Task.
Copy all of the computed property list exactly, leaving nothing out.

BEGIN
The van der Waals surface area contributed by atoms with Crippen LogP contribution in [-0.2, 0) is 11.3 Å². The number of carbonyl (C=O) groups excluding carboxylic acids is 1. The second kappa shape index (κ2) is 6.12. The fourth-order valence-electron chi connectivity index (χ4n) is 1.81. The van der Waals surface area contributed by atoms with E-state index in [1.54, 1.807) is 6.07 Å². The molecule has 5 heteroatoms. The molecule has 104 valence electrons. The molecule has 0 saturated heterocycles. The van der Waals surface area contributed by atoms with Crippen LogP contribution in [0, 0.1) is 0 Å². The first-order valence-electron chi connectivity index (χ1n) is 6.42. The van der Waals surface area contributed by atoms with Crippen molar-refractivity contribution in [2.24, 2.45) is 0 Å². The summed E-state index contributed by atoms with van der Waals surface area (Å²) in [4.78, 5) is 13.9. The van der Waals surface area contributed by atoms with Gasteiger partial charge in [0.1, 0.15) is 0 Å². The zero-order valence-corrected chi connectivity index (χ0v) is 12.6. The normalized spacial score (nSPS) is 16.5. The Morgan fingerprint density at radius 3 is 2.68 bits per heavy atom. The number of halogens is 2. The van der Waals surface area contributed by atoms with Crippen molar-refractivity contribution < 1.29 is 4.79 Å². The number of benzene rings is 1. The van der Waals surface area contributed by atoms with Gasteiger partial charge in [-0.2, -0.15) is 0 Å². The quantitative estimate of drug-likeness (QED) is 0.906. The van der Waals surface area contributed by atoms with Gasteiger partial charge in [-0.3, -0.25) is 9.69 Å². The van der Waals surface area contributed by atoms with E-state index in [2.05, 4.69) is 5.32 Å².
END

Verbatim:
The van der Waals surface area contributed by atoms with Crippen LogP contribution in [-0.2, 0) is 11.3 Å². The number of carbonyl (C=O) groups excluding carboxylic acids is 1. The second kappa shape index (κ2) is 6.12. The fourth-order valence-electron chi connectivity index (χ4n) is 1.81. The van der Waals surface area contributed by atoms with E-state index in [1.54, 1.807) is 6.07 Å². The molecule has 5 heteroatoms. The molecule has 104 valence electrons. The molecule has 0 saturated heterocycles. The van der Waals surface area contributed by atoms with Crippen LogP contribution in [0, 0.1) is 0 Å². The first-order valence-electron chi connectivity index (χ1n) is 6.42. The van der Waals surface area contributed by atoms with Crippen molar-refractivity contribution in [2.24, 2.45) is 0 Å². The summed E-state index contributed by atoms with van der Waals surface area (Å²) in [4.78, 5) is 13.9. The van der Waals surface area contributed by atoms with Gasteiger partial charge in [0.1, 0.15) is 0 Å². The zero-order valence-corrected chi connectivity index (χ0v) is 12.6. The normalized spacial score (nSPS) is 16.5. The Morgan fingerprint density at radius 3 is 2.68 bits per heavy atom. The number of halogens is 2. The van der Waals surface area contributed by atoms with Crippen molar-refractivity contribution < 1.29 is 4.79 Å². The number of benzene rings is 1. The van der Waals surface area contributed by atoms with Gasteiger partial charge in [-0.2, -0.15) is 0 Å². The quantitative estimate of drug-likeness (QED) is 0.906. The van der Waals surface area contributed by atoms with Gasteiger partial charge in [-0.3, -0.25) is 9.69 Å². The van der Waals surface area contributed by atoms with E-state index in [2.05, 4.69) is 5.32 Å².